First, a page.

The neighbors reported a foul smell coming from the house next door. The house, which ISIS had used as a school for its "cubs" in Raqqa, had been untouched ever since the militants were chased out of the Syrian city two years ago. Weeds grew around an abandoned car in its courtyard.
Even before the first responders felt the soft ground of the courtyard, they knew what was underneath: the latest mass grave in Raqqa, the former capital of ISIS' self-declared "caliphate."
On the first day of digging, they pulled out two bodies. Within a few days, that was up to nearly 20, including women and children, who had been stacked up in holes in the courtyard garden.
The discovery, seen by Associated Press journalists over the weekend, was the 16th mass grave found in Raqqa since ISIs militants were driven out in the summer of 2017. Even as Raqqa's people gradually rebuild, the graves found in houses, parks, destroyed buildings are a grim reminder of the horrors perpetrated by the militants and the massive violence inflicted on the city to remove them.
During their rule, the extremists carried out mass killings, public beheadings and other atrocities. Women and men accused of adultery were stoned to death, while men believed to be gay were thrown from the tops of buildings and then pelted with stones.
More death came in the years-long aerial and ground campaign to liberate Raqqa, waged by Kurdish-led forces backed by airstrikes from the US-led coalition. The assault destroyed nearly 80 percent of Raqqa.
So far, 5,218 bodies have been exhumed from mass graves or from under the ruins of destroyed buildings around Raqqa, said Yasser Khamis, who leads the team of first responders. Of those, around 1,400 were ISIS fighters, distinguishable by their clothes and including some foreigners, he said. Of the remainder, 700 have been identified by their loved ones, mainly because they were the ones who buried the bodies.
Khamis said limited resources have slowed the search and made it difficult to determine the cause of death for most. But those killed have died in airstrikes, land mine explosions, mass killings or they were ISIS fighters or victims buried by the group. Some were recently exhumed with handcuffs.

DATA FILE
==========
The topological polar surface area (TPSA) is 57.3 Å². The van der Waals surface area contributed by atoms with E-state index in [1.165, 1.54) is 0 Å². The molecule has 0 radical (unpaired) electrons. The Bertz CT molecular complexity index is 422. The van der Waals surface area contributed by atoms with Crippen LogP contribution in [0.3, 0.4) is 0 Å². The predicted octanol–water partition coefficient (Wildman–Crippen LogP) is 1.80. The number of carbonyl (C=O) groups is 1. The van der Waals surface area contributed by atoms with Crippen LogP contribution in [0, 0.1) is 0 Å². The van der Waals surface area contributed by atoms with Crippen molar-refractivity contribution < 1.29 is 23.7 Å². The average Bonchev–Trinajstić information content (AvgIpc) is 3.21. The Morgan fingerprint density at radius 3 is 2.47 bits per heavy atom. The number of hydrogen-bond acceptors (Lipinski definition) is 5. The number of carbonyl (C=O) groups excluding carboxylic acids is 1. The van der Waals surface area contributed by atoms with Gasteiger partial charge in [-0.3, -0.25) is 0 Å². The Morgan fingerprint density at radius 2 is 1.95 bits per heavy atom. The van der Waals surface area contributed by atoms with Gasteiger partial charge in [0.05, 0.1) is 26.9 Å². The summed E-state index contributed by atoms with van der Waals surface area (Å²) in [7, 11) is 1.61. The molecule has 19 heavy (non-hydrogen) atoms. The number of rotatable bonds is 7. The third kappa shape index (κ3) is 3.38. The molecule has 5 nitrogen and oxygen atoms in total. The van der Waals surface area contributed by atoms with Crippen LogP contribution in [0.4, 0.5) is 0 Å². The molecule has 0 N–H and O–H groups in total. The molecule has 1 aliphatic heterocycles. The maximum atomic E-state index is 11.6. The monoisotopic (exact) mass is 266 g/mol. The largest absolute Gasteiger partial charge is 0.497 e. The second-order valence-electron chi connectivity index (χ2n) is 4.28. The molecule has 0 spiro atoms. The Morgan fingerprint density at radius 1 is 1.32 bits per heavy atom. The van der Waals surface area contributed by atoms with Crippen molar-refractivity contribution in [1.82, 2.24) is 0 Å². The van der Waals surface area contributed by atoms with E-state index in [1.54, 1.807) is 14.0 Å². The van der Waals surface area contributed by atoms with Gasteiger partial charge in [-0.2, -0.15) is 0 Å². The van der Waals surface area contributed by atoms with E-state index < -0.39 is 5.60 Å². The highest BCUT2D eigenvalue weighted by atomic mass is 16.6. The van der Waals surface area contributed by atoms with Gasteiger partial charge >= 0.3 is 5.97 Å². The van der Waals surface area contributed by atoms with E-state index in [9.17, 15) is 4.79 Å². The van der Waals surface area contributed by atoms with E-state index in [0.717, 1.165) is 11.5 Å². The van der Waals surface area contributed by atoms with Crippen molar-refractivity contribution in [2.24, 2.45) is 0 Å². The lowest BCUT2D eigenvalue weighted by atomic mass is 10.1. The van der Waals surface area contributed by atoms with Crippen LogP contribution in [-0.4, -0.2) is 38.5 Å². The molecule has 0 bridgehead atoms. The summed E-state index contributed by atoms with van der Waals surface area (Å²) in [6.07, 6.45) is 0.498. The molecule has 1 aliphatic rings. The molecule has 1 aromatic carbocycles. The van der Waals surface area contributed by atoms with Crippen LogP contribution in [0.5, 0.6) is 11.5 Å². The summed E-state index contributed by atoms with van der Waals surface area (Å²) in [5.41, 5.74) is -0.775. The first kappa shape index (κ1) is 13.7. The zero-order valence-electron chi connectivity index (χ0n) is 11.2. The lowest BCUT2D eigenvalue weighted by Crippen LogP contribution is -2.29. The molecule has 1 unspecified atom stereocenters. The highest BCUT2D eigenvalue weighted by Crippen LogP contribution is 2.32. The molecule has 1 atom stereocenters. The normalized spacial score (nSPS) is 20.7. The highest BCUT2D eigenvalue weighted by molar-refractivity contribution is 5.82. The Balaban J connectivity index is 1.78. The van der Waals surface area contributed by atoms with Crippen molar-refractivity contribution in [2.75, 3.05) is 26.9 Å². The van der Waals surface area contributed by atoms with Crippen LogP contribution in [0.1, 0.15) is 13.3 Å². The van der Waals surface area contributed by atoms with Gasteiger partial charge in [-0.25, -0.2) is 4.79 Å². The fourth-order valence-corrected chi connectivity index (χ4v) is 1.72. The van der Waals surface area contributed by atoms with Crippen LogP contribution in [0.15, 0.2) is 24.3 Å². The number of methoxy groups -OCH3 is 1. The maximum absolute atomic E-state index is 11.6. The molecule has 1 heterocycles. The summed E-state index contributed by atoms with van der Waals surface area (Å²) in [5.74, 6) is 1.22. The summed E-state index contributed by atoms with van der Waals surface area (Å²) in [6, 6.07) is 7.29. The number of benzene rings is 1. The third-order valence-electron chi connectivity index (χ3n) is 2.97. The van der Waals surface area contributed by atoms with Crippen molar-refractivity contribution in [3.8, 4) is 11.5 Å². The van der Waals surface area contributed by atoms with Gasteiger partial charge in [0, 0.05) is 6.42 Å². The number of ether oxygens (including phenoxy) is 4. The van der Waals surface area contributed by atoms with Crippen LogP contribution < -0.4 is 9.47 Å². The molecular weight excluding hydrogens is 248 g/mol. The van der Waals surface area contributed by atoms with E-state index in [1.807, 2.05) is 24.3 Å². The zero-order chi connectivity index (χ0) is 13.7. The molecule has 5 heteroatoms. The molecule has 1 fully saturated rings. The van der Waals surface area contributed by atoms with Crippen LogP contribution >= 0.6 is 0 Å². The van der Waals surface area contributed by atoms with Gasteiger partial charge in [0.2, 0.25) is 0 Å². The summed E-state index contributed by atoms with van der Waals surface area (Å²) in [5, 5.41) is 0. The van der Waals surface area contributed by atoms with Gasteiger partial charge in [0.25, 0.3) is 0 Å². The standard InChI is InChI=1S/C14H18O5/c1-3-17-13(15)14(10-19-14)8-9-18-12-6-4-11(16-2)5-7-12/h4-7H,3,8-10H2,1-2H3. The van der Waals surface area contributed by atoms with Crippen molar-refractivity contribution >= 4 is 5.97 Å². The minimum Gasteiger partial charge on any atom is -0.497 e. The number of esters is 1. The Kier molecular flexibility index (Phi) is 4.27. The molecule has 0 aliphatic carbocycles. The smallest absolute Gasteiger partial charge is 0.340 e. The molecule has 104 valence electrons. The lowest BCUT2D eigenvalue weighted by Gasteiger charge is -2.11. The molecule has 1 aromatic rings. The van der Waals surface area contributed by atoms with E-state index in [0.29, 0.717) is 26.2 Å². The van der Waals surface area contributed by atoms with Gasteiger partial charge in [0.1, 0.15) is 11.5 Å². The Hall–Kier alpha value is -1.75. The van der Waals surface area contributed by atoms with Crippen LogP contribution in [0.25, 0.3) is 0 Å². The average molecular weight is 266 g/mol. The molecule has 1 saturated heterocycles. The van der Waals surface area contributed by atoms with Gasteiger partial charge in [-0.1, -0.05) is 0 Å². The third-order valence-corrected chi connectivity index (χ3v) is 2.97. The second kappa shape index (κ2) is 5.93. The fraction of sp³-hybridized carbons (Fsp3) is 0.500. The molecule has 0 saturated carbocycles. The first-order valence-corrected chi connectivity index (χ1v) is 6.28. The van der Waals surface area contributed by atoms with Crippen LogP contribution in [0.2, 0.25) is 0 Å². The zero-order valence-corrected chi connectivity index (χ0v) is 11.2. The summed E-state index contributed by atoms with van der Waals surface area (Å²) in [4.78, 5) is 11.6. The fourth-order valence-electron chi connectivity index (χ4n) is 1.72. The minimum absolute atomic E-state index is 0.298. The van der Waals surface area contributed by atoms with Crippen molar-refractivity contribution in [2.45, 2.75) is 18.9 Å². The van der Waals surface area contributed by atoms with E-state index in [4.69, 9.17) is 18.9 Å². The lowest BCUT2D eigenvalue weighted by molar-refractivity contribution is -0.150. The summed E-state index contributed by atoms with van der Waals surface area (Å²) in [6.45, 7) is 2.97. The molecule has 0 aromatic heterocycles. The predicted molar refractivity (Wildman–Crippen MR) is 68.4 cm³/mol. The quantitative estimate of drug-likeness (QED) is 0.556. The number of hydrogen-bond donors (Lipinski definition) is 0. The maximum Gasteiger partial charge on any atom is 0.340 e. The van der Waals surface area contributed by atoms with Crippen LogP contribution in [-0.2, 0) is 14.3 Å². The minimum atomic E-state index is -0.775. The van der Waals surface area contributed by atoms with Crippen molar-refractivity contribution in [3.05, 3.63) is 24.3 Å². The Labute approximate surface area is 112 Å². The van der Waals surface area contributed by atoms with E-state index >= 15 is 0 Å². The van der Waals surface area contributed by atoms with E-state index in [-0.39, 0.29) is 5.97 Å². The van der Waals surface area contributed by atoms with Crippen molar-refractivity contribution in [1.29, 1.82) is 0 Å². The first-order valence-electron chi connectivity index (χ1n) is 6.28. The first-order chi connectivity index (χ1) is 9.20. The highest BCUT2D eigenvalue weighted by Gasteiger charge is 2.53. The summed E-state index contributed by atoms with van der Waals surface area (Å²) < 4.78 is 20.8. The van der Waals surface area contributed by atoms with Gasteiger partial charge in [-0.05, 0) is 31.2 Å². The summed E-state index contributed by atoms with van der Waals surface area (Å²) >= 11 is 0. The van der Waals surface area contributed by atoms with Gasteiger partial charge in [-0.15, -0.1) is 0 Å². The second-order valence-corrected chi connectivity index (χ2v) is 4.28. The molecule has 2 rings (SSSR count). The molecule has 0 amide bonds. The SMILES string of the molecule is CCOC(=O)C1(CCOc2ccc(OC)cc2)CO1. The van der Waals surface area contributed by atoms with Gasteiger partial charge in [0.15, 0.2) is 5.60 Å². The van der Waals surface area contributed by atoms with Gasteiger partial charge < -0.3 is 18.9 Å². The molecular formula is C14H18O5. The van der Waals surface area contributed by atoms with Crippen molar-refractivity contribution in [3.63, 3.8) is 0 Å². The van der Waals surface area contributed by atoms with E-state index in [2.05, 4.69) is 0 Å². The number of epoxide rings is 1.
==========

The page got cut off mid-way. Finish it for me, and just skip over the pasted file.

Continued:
The dead found in the latest grave were likely killed in the last days of the furious battles for Raqqa, buried in a rush during the fighting. The house is located in Raqqa's Bedouin District, scene of one of the last ISIS stands against the siege.
The house was built in a traditional Arab style, with a courtyard in the center surrounded by rooms. The outside walls were pockmarked with bullet holes. ISIS had used it as a school during its rule, and school notebooks and children desks were strewn around the rooms.
In the garden in the courtyard, diggers pulled a new body from the ground Saturday as an AP team visited the site. It had a uniform on it, sign of an ISIS militant. Digging ended Monday, with a total of 19 bodies found, including three women and two children.
Ibrahim al-Mayel, a digger, said many of the bodies they had found had been piled roughly on top of each other in the ground.
Such house burials account for most of the city's mass graves as civilians buried their dead where they could, unable to go far as fighting intensified. Other graves in the same district — two in homes, two in gardens — have yielded 90 bodies.
At least two mass graves have been found in open areas in the city — a public park and a training compound— or on the city's edges, where fighters buried their own or people they killed. The grave in the park held at least 1,400 bodies, according to Khamis. His teams are still digging up bodies in a mass grave outside the city, where they found more than 700 so far.
"I expect that this Arab house is the last location within the city. We will then focus on the countryside," Khamis said of the latest discovery.
Raqqa was the seat of the militant's self-proclaimed “caliphate,” which at its height in 2014 stretched across a third of both Syria and Iraq. This year, the last village held by the group was retaken, in eastern Syria, though the militants are still present along the border and stage attacks.
Khamis said his team has recorded 2,000 people missing from Raqqa, based on family reports. But he said the number doesn't reflect the full reality, since many families gave up on their missing, couldn't reach Khamis' team or moved to other areas.
His team only began collecting samples from bodies three months ago, hoping that new training and DNA technology would be available to help identify them. That means only 1,600 bodies of the 5,200 found had samples taken from them before reburial. "We need a lot more," he said.
In his offices in Raqqa, plastic bags carrying bone, teeth or hair samples were labeled and identified by location and number. International human rights groups say they are concerned local forensic groups are not getting the support, expertise and resources they need. Identifying the missing and preserving evidence for possible prosecutions is critical for Syria's future, they say.
"The worst thing I saw in my life at these graves is a man who comes looking for his child and can't find him," said Hwaidi Munawakh, one of the gravediggers.
He has worked on nine of Raqqa's mass graves. From one of them, he pulled out one of his cousins, a woman killed in an airstrike during the final battle for the city.